Glipizide Pregnancy and Breastfeeding Warnings
Glipizide Pregnancy Warnings
-Glipizide was found to be mildly fetotoxic in rat reproductive studies. No teratogenic effects were found in rat or rabbit studies. -Prolonged severe hypoglycemia (4 to 10 days) has been reported in neonates born to mothers who were receiving a sulfonylurea drug at the time of delivery. -There are no adequate and well controlled studies in pregnant women. AU TGA pregnancy category C: Drugs which, owing to their pharmacological effects, have caused or may be suspected of causing, harmful effects on the human fetus or neonate without causing malformations. These effects may be reversible. Accompanying texts should be consulted for further details. US FDA pregnancy category C: Animal reproduction studies have shown an adverse effect on the fetus and there are no adequate and well-controlled studies in humans, but potential benefits may warrant use of the drug in pregnant women despite potential risks.
UK: Use is contraindicated. US: Benefit should outweigh risk. AU: The manufacturer makes no recommendation regarding use during pregnancy. AU TGA pregnancy category: C US FDA pregnancy category: C Comments: -Recent information suggests that abnormal blood glucose levels during pregnancy are associated with a higher incidence of congenital abnormalities. Use of insulin is recommended during pregnancy to maintain blood glucose levels as normal as possible. -Sulfonylureas are not suitable for the treatment of diabetes mellitus during pregnancy as significant metabolic changes occur during this period, which make control difficult.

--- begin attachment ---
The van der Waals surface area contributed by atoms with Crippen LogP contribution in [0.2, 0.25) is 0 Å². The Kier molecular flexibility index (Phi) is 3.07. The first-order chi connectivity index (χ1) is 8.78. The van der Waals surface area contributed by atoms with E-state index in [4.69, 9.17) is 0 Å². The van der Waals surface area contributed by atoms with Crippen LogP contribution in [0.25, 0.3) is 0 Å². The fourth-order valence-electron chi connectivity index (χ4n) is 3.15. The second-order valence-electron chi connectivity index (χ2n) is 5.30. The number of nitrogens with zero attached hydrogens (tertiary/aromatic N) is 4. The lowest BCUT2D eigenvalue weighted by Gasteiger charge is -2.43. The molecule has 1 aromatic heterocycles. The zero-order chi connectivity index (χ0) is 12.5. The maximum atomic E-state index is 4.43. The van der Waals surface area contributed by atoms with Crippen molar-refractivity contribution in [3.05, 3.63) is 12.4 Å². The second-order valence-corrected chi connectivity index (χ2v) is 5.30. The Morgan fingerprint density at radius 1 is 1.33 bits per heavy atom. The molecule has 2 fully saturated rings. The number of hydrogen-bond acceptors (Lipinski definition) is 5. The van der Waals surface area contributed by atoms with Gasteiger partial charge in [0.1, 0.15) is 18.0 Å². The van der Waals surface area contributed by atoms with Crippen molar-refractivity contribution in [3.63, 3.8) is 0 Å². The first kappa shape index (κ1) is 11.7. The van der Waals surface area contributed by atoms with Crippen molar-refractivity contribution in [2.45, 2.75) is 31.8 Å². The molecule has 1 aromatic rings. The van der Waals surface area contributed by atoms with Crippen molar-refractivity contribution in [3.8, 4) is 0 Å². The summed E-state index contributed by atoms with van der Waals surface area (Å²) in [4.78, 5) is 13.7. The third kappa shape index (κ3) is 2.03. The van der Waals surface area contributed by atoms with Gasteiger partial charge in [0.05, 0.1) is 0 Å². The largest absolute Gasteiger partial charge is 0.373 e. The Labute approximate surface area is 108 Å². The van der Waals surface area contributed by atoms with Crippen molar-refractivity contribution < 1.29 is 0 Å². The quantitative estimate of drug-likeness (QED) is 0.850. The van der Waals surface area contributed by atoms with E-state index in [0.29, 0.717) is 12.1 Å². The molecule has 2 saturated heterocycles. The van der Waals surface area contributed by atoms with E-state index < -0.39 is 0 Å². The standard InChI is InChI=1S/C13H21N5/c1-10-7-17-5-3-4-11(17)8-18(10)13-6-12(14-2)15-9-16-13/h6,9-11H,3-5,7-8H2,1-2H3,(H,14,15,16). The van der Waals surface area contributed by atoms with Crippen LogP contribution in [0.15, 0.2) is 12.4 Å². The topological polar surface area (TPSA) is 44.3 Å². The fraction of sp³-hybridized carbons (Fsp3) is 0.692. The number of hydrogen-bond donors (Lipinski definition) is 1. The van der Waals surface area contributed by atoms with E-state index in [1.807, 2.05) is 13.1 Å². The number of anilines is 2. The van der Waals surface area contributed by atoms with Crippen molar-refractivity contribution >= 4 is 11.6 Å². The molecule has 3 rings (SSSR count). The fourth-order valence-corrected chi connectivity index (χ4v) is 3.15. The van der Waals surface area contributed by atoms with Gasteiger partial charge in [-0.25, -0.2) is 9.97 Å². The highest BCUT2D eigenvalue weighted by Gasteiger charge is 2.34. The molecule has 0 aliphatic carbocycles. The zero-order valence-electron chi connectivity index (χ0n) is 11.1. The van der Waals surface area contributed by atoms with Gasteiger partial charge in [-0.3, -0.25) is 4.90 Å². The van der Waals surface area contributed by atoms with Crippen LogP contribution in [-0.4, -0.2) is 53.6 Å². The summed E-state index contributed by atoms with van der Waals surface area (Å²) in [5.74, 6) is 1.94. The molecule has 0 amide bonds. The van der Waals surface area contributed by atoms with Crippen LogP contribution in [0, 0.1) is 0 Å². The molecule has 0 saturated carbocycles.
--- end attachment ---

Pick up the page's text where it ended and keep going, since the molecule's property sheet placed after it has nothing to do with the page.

Glipizide Breastfeeding Warnings
UK: Use is contraindicated. AU, US: A decision should be made to discontinue breastfeeding or discontinue the drug, taking into account the importance of the drug to the mother. Excreted into human milk: Unknown Excreted into animal milk: Data not available Comments: If the drug is discontinued, and if diet alone is inadequate for controlling blood glucose, insulin therapy should be considered.
Although it is unknown whether this drug is excreted in human milk, some sulfonylureas are known to be excreted in human milk; therefore the potential for hypoglycemia in nursing infants may exist.
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